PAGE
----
Veblen believed the leisure class was made of people who did not need to do industrial work and who had types of occupations that were of higher status. He wrote in The Theory of the Leisure Class:
The upper classes are by custom exempt or excluded from industrial occupations, and are reserved for certain employments to which a degree of honor attaches. (2)
While the industry class toils in industrial work (that is, work related to providing for the material needs of people), the leisure class occupies jobs in fields such as government, religion, warfare, learning, and sports in what Veblen called the "barbarian" culture that preceded modern culture. He believed these distinctions between the industry and leisure class continued in modern times.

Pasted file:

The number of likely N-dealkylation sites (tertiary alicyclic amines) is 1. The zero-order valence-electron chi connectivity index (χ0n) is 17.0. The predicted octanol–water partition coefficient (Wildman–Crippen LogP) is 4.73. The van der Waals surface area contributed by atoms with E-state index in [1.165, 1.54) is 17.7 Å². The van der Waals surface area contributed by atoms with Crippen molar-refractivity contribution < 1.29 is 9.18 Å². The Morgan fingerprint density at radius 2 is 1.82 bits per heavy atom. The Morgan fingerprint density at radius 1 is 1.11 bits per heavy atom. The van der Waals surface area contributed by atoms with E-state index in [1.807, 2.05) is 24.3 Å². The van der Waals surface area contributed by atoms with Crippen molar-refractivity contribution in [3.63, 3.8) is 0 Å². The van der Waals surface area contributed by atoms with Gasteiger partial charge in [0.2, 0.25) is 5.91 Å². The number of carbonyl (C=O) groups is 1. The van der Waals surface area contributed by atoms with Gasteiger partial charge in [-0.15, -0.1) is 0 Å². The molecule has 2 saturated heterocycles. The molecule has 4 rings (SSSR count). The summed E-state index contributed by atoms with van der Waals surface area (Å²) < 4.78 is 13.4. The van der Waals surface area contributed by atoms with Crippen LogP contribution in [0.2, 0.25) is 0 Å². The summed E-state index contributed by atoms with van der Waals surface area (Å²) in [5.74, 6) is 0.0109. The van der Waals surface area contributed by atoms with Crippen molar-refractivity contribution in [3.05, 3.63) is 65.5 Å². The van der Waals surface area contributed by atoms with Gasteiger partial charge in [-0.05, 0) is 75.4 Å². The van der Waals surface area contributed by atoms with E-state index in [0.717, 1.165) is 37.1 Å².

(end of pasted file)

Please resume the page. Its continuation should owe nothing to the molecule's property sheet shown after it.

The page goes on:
Marx, on the other hand, believed in two classes: the proletariat and the bourgeoisie. The bourgeoisie own the means of production (which are land, labor, and capital), while the proletariat must sell their labor to survive. Veblen's two-class structure is different than that of Marx because Veblen believed that Marx's theory of labor did not account for the role of technology, which was becoming increasingly important in modern society. He thought that Marx's theory was not complicated enough to account for the role of technology and its importance in the economy. In addition, unlike Marx, Veblen did not see the classes as engaging in class warfare. Instead, Veblen thought that the industry class was corrupted by the values of the upper class, which the industry class sought to emulate.